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Day two of the Sweet Sixteen saw four really competitive games, with all four decided by five points or less, and three of the four coming down to the final seconds. Lets talk about some of the NBA prospects that took the floor on Friday, and how they fared.

Stock went up:

Jordan McRae, Tennesse - McRae is a fringe second round pick at the moment, but he looked every bit the part of an NBA player last night. He torched Michigan for 24 points, 6 rebounds and 4 blocks, showing off his athleticism for the shooting guard position. For the season McRae averaged 18.7 PPG, 3.5 RPG and 2.5 APG in the hyper-compeitive SEC, and he has all the size (6'6", 190) that NBA teams look for in a SG. He's not a great shooter, but he does knock down 35% of his threes, and he's constantly attacking the rim. I think he's being underrated because of his age (23), but I'd be shocked if he's not drafted.

Glenn Robinson, III, Michigan - Robinson flies under the radar at times, but he is a consistent performer that gets to the basket seemingly whenever he wants to. He went for 13 points (on eight shots) and added five rebounds as Michigan squeaked by Tennessee, and if Robinson decides to enter the NBA draft, he's projected to be an early second round pick. He's an NBA caliber athlete who should be, at worse, a good backup wing for years to come.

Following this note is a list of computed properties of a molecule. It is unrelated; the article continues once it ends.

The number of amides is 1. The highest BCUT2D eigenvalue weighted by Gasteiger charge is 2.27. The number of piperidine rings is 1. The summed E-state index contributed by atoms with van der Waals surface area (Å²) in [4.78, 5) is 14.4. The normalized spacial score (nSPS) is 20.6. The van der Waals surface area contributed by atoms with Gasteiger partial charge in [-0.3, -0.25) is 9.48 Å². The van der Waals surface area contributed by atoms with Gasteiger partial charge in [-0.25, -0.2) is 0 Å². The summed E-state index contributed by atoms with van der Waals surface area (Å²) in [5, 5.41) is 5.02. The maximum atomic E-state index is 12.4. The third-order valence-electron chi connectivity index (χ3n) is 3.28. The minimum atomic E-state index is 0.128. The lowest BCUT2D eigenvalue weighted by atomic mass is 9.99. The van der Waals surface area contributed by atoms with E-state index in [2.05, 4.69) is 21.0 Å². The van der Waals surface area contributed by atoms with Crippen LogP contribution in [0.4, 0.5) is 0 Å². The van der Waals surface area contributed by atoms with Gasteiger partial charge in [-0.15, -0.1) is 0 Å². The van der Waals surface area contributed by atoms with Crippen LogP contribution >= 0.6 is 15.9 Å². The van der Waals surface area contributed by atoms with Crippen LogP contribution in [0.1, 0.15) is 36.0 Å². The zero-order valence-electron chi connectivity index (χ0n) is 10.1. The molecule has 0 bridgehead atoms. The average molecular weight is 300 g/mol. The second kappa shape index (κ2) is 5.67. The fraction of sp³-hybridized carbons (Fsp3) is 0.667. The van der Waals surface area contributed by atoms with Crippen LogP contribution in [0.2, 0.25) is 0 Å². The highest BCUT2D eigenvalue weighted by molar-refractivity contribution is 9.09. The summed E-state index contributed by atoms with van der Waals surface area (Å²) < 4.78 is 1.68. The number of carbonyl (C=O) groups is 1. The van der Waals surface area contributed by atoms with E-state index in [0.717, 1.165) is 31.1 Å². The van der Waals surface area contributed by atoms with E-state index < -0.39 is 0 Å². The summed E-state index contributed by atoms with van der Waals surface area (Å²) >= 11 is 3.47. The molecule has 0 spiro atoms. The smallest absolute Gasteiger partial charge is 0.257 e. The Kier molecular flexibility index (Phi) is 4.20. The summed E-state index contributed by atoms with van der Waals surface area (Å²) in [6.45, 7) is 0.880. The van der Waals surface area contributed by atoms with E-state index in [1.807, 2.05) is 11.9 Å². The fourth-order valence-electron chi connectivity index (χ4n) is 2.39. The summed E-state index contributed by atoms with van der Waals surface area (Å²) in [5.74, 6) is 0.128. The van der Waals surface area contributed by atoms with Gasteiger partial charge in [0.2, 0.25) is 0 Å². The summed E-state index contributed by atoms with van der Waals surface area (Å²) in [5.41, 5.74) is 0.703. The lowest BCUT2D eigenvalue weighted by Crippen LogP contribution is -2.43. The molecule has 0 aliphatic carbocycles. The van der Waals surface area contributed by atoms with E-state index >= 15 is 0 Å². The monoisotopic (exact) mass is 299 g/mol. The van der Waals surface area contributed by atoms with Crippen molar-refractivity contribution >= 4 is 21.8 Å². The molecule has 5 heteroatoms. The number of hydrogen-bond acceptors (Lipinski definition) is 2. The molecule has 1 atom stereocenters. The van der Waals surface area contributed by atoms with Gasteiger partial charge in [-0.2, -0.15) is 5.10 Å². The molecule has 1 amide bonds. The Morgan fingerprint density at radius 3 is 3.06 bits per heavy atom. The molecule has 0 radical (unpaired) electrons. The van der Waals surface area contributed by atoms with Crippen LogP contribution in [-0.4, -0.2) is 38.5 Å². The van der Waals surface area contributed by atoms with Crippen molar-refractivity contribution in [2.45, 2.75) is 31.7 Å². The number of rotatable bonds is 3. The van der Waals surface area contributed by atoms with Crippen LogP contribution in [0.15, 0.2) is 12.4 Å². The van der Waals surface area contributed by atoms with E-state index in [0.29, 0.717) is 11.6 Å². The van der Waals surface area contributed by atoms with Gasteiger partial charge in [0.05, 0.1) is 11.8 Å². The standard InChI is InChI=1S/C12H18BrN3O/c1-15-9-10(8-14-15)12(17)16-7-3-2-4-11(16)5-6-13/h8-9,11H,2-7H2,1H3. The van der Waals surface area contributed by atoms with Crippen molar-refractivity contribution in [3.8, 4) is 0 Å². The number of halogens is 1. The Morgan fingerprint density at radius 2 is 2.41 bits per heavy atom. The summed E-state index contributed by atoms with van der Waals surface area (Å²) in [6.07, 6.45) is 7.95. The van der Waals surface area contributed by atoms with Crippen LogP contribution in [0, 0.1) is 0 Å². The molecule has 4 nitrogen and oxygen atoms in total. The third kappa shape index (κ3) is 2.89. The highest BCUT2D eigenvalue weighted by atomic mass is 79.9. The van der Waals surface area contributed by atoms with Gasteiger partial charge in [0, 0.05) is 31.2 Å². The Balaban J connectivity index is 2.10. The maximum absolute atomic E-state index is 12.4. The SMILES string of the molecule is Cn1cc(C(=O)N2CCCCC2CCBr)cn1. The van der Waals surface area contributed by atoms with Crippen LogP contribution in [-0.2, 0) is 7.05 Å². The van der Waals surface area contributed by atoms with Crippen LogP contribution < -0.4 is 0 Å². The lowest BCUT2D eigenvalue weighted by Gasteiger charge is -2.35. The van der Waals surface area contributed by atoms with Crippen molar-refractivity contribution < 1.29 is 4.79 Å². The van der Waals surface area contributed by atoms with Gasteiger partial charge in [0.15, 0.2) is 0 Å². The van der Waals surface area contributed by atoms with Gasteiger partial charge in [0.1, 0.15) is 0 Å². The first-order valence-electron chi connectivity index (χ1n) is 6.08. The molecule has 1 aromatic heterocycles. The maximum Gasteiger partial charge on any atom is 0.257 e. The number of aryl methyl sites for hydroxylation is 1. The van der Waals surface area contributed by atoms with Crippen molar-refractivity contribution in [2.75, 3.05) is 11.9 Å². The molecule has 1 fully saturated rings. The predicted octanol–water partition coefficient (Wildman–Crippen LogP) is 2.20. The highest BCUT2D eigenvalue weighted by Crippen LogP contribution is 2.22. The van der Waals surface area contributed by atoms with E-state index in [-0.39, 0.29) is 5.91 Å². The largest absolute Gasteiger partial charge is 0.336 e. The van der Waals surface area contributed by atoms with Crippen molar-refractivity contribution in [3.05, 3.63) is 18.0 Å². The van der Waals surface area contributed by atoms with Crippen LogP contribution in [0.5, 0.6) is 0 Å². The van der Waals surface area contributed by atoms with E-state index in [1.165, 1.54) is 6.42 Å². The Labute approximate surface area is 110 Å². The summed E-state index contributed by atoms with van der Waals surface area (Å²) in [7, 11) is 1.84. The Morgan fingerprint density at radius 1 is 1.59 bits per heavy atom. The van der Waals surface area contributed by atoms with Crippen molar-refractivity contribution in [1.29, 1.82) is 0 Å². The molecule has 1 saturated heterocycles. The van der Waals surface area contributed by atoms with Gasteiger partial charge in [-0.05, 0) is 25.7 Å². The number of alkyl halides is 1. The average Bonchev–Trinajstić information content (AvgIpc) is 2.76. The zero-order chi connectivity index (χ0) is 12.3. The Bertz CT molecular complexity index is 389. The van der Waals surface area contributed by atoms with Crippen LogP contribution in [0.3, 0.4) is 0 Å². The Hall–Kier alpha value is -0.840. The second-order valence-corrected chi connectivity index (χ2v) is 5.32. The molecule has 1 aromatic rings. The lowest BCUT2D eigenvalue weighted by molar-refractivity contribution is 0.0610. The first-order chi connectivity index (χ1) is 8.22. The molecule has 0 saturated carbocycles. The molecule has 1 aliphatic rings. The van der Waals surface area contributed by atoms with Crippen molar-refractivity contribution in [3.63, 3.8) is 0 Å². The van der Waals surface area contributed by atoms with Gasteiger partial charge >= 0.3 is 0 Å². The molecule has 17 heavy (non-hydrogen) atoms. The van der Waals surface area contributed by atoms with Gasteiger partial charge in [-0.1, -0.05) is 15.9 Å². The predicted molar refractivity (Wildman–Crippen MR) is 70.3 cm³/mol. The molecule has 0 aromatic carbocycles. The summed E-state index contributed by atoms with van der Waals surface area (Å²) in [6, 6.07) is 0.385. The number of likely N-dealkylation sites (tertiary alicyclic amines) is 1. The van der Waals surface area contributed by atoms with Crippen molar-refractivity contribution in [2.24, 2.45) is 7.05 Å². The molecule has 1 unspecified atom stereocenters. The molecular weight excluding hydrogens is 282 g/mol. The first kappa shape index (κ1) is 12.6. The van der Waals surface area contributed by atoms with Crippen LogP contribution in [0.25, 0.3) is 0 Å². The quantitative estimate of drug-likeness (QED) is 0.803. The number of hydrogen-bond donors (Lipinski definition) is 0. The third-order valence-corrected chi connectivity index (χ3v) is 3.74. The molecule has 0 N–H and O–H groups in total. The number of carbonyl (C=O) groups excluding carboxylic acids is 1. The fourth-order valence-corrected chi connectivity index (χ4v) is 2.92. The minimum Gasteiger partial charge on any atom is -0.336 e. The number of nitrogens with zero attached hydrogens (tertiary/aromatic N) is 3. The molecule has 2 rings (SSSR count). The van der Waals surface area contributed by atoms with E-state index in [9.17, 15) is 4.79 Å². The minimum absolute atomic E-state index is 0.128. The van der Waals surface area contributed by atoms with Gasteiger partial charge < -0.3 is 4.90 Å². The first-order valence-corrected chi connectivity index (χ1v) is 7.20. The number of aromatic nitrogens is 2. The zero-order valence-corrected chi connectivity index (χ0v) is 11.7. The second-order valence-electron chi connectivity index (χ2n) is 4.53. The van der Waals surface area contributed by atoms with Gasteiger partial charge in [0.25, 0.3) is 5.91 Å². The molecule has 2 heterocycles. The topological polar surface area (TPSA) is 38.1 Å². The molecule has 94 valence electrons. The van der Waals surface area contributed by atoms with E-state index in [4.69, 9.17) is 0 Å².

Shabazz Napier, UConn - Kemba Walker deja vu anyone? It's hard not to draw the parallel as Napier is a similar player to Kemba, an undersized tweener guard who gets 20 every night and has the type of intangibles that you can't measure. Napier went for 19-5-5 as the Huskies advanced to the Elite 8, and is now averaging 23-6-5 for the tournament. He's currently thought of an a mid-second round pick, but if he can complete the Kemba run and win it all, it's going to be hard for a team not to take a chance on him at the end of round one.